the banking sector to extend new loans, but does nothing to address the
underlying the structural problem faced by it.
The recapitalisation is an essential measure to restore the CRAR to
levels at which the banks’ can lend again. Fair enough; this is a price that
has to be paid for imprudent loans in the past and the ever-greening that had
taken place. The bank mergers have been
presented as a way of creating fewer, larger and stronger banks which can take
on international competition. This is
really eye-wash. The Indian banking
sector faces absolutely no challenge from foreign banks, and it is really
difficult to argue that we have too many banks in the country in view of the
fact that we are still a severely under-banked country by global
standards. In reality what this measure
does is to take a number of banks which were under RBI’s Prompt Corrective
Action (PCA), and therefore unable to expand their loan portfolio, out of this
constraint. Does this improve matters?
Sadly, the answer is: no.
The Needed Remedy
The real solution lies in tackling the structural problem being faced by all Indian banks, whether they are presently in trouble or not. There is, in particular, one measure that is essential to address the fundamental change that has taken place in Indian banking, and which is not even under discussion. Indian banking laws follow the “Anglo-Saxon” model in which there is a fire-wall between commercial and investment banks. The shift to ‘universal’ banking should have been accompanied by amendments to these laws, but we chose to follow a ‘reform by stealth’ approach.15 The key change is that countries which have a “universal” banking model, such as Europe and Japan, permit banks to issue bonds for financing term loans. Our Banking (Regulation) Act 1949 does not do so. Banks can issue bonds only for raising their own capital.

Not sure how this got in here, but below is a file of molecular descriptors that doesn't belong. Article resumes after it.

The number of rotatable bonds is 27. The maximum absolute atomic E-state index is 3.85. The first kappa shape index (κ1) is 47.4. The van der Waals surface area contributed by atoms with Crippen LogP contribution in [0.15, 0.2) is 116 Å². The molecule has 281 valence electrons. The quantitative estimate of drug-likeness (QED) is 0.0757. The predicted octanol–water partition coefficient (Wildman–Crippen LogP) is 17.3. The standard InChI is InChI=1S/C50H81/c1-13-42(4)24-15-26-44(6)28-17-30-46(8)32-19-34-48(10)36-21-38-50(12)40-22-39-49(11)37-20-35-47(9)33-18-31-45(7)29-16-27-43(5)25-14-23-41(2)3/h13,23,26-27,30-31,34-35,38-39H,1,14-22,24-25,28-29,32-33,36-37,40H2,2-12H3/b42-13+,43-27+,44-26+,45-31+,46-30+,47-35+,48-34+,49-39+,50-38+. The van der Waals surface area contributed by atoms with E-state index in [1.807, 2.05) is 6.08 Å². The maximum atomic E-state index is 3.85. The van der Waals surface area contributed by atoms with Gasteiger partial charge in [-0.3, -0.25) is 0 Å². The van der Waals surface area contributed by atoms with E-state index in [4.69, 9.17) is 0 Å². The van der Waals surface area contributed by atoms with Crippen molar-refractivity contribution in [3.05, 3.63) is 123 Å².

The only way to correct this problem would be to amend the Banking Act to permit issuance of bonds by banks for on-lending.16 Ideally, banks should be required to ensure that a minimum percentage of their term loans are financed by long-term market borrowings. Such a measure would have a number of positive effects. First, if the banks are required to issue bonds to finance a part of their term loans, it would lead to a much more rational (read steeper) yield curve on bank loans since the interest rate on bank bonds would be significantly higher than those on deposits.
Second, a more rational yield curve would also probably drive some corporates to borrow directly in the bond market, thereby reducing the pressure on banks. The Security and Exchanges Board of India (SEBI) is considering making it mandatory for listed companies to raise a part of their long-term debt from the market, but this can potentially be very distortionary in terms of credit allocation in the economy.17 A more rational bank yield curve would obviate some of this distortion since there would be a self-selection element in companies’ decision to issue long-term bonds.18
this would automatically correct the growing asset-liability mismatch problem,
and thereby improve the credibility of the banking sector as a whole.
and perhaps most importantly, since banks would have to get themselves periodically
rated, the yield curve of individual banks would reflect the strength of their
loan portfolios. As a result, banks with
weaker balance sheets will have to offer higher interest rates on their bonds,
which will get reflected in higher interest rates that they will have to charge
to the same potential client. This
should have the effect of introducing a self-correcting mechanism in the
lending behaviour of banks well before they run into serious problems.
Thus, the choice facing the government is clear: either revert to the status quo ante where banks eschew lending for fixed capital formation; or amend the banking laws to reflect the new reality.19 The patchwork tinkering that is going on at the moment simply postpones judgement day; but that day will certainly come, sooner or later.